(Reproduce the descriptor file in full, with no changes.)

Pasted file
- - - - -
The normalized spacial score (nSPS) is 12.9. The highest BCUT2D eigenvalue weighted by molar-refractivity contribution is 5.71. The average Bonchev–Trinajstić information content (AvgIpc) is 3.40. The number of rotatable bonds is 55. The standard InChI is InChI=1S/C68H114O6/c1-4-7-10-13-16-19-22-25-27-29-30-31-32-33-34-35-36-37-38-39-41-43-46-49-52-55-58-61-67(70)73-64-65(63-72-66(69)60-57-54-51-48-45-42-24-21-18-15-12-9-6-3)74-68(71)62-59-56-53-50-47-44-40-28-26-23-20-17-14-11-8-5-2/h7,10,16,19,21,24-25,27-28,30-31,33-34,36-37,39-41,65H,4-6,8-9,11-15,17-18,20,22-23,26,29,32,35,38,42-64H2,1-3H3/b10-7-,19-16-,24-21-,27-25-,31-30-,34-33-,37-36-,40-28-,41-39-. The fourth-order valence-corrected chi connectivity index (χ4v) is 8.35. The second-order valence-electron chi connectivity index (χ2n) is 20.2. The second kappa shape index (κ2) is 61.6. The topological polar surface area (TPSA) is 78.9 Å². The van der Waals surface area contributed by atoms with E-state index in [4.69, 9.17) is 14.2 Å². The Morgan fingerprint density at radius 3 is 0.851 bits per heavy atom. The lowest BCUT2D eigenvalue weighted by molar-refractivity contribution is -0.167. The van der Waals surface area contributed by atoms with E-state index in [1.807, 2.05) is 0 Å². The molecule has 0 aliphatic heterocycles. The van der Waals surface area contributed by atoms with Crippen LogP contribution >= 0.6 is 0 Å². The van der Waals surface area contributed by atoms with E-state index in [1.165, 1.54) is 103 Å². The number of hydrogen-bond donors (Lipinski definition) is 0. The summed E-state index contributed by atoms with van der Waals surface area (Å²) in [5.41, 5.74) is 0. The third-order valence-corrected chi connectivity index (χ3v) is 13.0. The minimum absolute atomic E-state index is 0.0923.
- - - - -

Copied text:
The normalized spacial score (nSPS) is 12.9. The highest BCUT2D eigenvalue weighted by molar-refractivity contribution is 5.71. The average Bonchev–Trinajstić information content (AvgIpc) is 3.40. The number of rotatable bonds is 55. The standard InChI is InChI=1S/C68H114O6/c1-4-7-10-13-16-19-22-25-27-29-30-31-32-33-34-35-36-37-38-39-41-43-46-49-52-55-58-61-67(70)73-64-65(63-72-66(69)60-57-54-51-48-45-42-24-21-18-15-12-9-6-3)74-68(71)62-59-56-53-50-47-44-40-28-26-23-20-17-14-11-8-5-2/h7,10,16,19,21,24-25,27-28,30-31,33-34,36-37,39-41,65H,4-6,8-9,11-15,17-18,20,22-23,26,29,32,35,38,42-64H2,1-3H3/b10-7-,19-16-,24-21-,27-25-,31-30-,34-33-,37-36-,40-28-,41-39-. The fourth-order valence-corrected chi connectivity index (χ4v) is 8.35. The second-order valence-electron chi connectivity index (χ2n) is 20.2. The second kappa shape index (κ2) is 61.6. The topological polar surface area (TPSA) is 78.9 Å². The van der Waals surface area contributed by atoms with E-state index in [4.69, 9.17) is 14.2 Å². The Morgan fingerprint density at radius 3 is 0.851 bits per heavy atom. The lowest BCUT2D eigenvalue weighted by molar-refractivity contribution is -0.167. The van der Waals surface area contributed by atoms with E-state index in [1.807, 2.05) is 0 Å². The molecule has 0 aliphatic heterocycles. The van der Waals surface area contributed by atoms with Crippen LogP contribution >= 0.6 is 0 Å². The van der Waals surface area contributed by atoms with E-state index in [1.165, 1.54) is 103 Å². The number of hydrogen-bond donors (Lipinski definition) is 0. The summed E-state index contributed by atoms with van der Waals surface area (Å²) in [5.41, 5.74) is 0. The third-order valence-corrected chi connectivity index (χ3v) is 13.0. The minimum absolute atomic E-state index is 0.0923.